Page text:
Programme no. 143-OP
Public Health
Reducing Prescriptions of Long-Acting Benzodiazepine Drugs in Denmark: A Descriptive Analysis of Nationwide Prescriptions during a 10-Year Period
Sophie Isabel Eriksen*1
1Research Unit of General Practice,University of Copenhagen, Copenhagen, Denmark,Copenhagen,Denmark
* = Presenting author
Objectives: This study aimed to analyse the prescribing of long-acting BZD (half-life >10 hr), compared to short-acting BZD in Denmark during a 10-year period.
Background: Prolonged consumption of benzodiazepine drugs (BZD) and benzodiazepine receptor agonists (zolpidem, zaleplon,
zopiclone; altogether Z drugs) is related to potential physiological and psychological dependence along with other adverse
effects.
Results: The prescribing of long-acting BZD was reduced from 25.8 defined daily
doses (DDD)/1000 inhabitants/day in 2003 to 8.8 DDD/1000 inhabitants/day in 2013, a relative reduction of 66%. The prescribing of short-acting BZD was reduced from 26.1 DDD/1000 inhabitants/day in 2003 to 16.4 DDD/1000 inhabitants/day in 2013,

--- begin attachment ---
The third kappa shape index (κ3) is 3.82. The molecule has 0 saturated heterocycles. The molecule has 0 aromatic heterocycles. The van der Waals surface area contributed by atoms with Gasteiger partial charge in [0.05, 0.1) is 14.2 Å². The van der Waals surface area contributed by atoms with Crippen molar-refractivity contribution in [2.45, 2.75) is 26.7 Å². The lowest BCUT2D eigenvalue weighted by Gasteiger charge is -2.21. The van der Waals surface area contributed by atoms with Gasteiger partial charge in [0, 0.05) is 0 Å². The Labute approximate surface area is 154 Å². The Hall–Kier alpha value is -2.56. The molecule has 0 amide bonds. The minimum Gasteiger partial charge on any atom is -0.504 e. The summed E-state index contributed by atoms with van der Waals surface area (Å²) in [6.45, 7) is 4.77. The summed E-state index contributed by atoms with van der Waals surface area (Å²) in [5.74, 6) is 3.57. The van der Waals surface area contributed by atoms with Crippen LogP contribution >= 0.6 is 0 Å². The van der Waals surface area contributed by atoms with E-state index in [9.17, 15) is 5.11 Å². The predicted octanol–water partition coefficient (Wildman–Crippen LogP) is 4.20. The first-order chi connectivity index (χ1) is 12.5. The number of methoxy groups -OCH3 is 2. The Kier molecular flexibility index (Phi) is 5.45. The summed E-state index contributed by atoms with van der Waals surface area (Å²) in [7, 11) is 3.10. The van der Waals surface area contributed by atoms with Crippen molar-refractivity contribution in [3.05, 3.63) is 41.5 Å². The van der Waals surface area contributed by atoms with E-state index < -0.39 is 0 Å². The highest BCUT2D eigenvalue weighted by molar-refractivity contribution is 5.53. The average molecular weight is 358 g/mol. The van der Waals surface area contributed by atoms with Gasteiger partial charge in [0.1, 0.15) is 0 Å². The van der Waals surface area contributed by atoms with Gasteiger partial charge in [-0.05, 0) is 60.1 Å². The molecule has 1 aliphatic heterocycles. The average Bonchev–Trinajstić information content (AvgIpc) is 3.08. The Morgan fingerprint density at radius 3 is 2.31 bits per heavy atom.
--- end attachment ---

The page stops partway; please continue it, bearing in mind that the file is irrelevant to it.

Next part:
a relative reduction of 37%.
Material/Methods: Descriptive analysis of total sales data from the Danish Register of Medicinal Product Statistics,
to individuals in the primary healthcare sector, of all BZD and Z drugs in the period of 2003–2013. Prescription data derive from
all community and hospital pharmacies in Denmark.
Conclusion: The observed reduction in BZD use was correlated to the introduction of new national guidelines on prescription of addictive drugs, but this study was not designed to detect a causal relationship. The prescribing of long-acting BZD decreased
considerably more than the prescribing of short-acting BZD in the 10-year period.
Points for discussion: - Have other Nordic contries seen the same decline in the use of benzodiazepines?

- Is it correlated with the introduction of national guidelines or other interventions?